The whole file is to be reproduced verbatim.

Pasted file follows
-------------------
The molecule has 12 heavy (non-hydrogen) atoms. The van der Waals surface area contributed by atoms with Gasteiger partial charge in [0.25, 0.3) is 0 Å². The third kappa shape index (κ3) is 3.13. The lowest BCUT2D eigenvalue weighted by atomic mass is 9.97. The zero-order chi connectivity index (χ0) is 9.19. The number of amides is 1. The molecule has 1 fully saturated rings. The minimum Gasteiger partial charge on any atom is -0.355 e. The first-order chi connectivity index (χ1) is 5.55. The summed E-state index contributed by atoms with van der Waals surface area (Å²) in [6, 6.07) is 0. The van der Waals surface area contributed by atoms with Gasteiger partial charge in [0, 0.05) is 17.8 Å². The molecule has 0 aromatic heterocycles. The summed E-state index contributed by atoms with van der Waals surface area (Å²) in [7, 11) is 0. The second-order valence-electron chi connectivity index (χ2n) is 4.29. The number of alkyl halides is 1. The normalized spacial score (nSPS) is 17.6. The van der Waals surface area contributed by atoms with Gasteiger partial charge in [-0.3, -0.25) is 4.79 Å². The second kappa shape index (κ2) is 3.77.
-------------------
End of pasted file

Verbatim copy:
The molecule has 12 heavy (non-hydrogen) atoms. The van der Waals surface area contributed by atoms with Gasteiger partial charge in [0.25, 0.3) is 0 Å². The third kappa shape index (κ3) is 3.13. The lowest BCUT2D eigenvalue weighted by atomic mass is 9.97. The zero-order chi connectivity index (χ0) is 9.19. The number of amides is 1. The molecule has 1 fully saturated rings. The minimum Gasteiger partial charge on any atom is -0.355 e. The first-order chi connectivity index (χ1) is 5.55. The summed E-state index contributed by atoms with van der Waals surface area (Å²) in [6, 6.07) is 0. The van der Waals surface area contributed by atoms with Gasteiger partial charge in [0, 0.05) is 17.8 Å². The molecule has 0 aromatic heterocycles. The summed E-state index contributed by atoms with van der Waals surface area (Å²) in [7, 11) is 0. The second-order valence-electron chi connectivity index (χ2n) is 4.29. The number of alkyl halides is 1. The normalized spacial score (nSPS) is 17.6. The van der Waals surface area contributed by atoms with Gasteiger partial charge in [-0.3, -0.25) is 4.79 Å². The second kappa shape index (κ2) is 3.77.